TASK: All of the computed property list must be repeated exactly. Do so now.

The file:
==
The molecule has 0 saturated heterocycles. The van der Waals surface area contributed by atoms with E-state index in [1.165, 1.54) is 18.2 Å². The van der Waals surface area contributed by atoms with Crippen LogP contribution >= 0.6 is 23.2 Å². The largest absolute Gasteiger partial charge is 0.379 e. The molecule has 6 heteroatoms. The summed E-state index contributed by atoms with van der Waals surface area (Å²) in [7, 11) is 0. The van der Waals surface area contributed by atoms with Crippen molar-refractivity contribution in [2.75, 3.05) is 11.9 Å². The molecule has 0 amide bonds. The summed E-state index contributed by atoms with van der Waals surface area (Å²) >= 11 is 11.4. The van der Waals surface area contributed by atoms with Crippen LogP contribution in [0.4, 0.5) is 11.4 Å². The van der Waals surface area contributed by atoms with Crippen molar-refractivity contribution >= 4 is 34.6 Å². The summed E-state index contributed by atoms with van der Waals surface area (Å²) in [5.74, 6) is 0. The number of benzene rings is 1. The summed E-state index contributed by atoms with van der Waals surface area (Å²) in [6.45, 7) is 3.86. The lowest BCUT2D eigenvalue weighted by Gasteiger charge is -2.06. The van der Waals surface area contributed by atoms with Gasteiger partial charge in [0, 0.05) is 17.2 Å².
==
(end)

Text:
The molecule has 0 saturated heterocycles. The van der Waals surface area contributed by atoms with E-state index in [1.165, 1.54) is 18.2 Å². The van der Waals surface area contributed by atoms with Crippen LogP contribution >= 0.6 is 23.2 Å². The largest absolute Gasteiger partial charge is 0.379 e. The molecule has 6 heteroatoms. The summed E-state index contributed by atoms with van der Waals surface area (Å²) in [7, 11) is 0. The van der Waals surface area contributed by atoms with Crippen molar-refractivity contribution in [2.75, 3.05) is 11.9 Å². The molecule has 0 amide bonds. The summed E-state index contributed by atoms with van der Waals surface area (Å²) >= 11 is 11.4. The van der Waals surface area contributed by atoms with Crippen LogP contribution in [0.4, 0.5) is 11.4 Å². The van der Waals surface area contributed by atoms with Crippen molar-refractivity contribution >= 4 is 34.6 Å². The summed E-state index contributed by atoms with van der Waals surface area (Å²) in [5.74, 6) is 0. The number of benzene rings is 1. The summed E-state index contributed by atoms with van der Waals surface area (Å²) in [6.45, 7) is 3.86. The lowest BCUT2D eigenvalue weighted by Gasteiger charge is -2.06. The van der Waals surface area contributed by atoms with Gasteiger partial charge in [0, 0.05) is 17.2 Å².